Editor’s note: It is expected that Florida will receive thousands of new Puerto Rican neighbors because of Hurricane Maria’s devastation. Current projections range from 250,000 to 500,000 people in Central Florida, particularly in Orange and Osceola counties. Through a ministry of the East Central District, the Florida Conference aims to provide school supplies and help meet other basic needs for families. Click here to make a donation.
KISSIMMEE—The moment Pembroke Pines resident Oscar Negron saw the National Hurricane Center’s projections showing Puerto Rico directly in the path of Hurricane Maria, he made airline reservations to return to his homeland.
|Belongings are piled under the open sky in a building damaged when Hurricane Maria swept over Puerto Rico causing widespread destruction, Sept. 20. Photo by the Rev. Gustavo Vasquez, UMNS.|
“I knew it was going to be bad,” said Negron of the hurricane that devastated the American territory of Puerto Rico Sept. 20.
An active member of Nueva Vida Hispanic Mission United Methodist Church in Pembroke Pines, Negron moved from Puerto Rico to Florida years ago. His sister, who now lives in Orlando, relocated to Florida as well.
However, their mother and father, ages 83 and 85, respectively, remained in the home in Guaynabo City, Puerto Rico, where they had raised their family. Negron also had an elderly aunt and uncle, in Guaynabo City, both in poor health.
Fearing for their safety, Negron boarded a plane the following day and headed toward the hurricane while others fled it.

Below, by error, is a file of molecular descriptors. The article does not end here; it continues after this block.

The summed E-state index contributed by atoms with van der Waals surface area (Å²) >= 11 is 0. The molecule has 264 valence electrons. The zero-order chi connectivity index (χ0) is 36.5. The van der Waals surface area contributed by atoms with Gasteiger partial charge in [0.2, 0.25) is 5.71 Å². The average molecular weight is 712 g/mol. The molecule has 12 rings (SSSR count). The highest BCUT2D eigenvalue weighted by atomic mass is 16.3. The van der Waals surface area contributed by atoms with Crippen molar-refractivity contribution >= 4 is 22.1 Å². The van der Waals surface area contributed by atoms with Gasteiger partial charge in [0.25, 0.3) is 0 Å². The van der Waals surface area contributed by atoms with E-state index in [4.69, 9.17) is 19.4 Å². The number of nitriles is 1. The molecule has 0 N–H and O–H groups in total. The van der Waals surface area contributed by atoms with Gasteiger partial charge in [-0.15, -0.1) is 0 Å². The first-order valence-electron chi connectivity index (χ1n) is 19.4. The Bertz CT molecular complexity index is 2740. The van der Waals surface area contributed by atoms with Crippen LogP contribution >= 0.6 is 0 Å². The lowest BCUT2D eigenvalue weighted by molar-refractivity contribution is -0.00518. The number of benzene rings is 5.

“The storm arrived at 2 a.m. that Wednesday and we rode it out within my parent’s home,” Negron said. “For 22 hours, the island was under siege by hurricane winds. It was frightening.”
Puerto Rico was still reeling from damage caused by Hurricane Irma, which brushed the northeast coast of the island Sept. 5. Hurricane Maria, which hit the island as a Category 4 storm with sustained winds of 154 mph, finished the job that Hurricane Irma started.
“The island was decimated,” Negron said. “The entire electrical grid crumbled and all of the cellphone towers were destroyed. Puerto Rico was left without electricity or communications. It took 100 years to build the island’s power grid, and it was destroyed in one night.”
Negron’s parents’ concrete block home managed to survive the winds and flooding, while the majority of wood-frame homes on the island were torn apart. While Negron was busy helping his relatives and neighbors clean up, the Rev. Jose D. Nieves, associate pastor of Casa de Paz at First Kissimmee United Methodist Church, frantically tried to reach his mother in Puerto Rico.
“Communications were down. There was no way to phone or text anyone,” Nieves said. “It took me 60 hours to connect with my mother after the hurricane struck.”
When he finally reached her, Nieves said he’s never known his mother to be so shaken.
“My mom is in her 70s, and I’ve never heard her cry like that,” he said.
|Posts and power lines remain damaged following Hurricane Maria. Authorities have announced that restoration of power could take more than six months. Photo by the Rev. Gustavo Vasquez, UMNS.|
Puerto Rico was already in the midst of an economic crisis when the hurricane hit. Officials estimated that it could take months to rebuild the island’s power grid.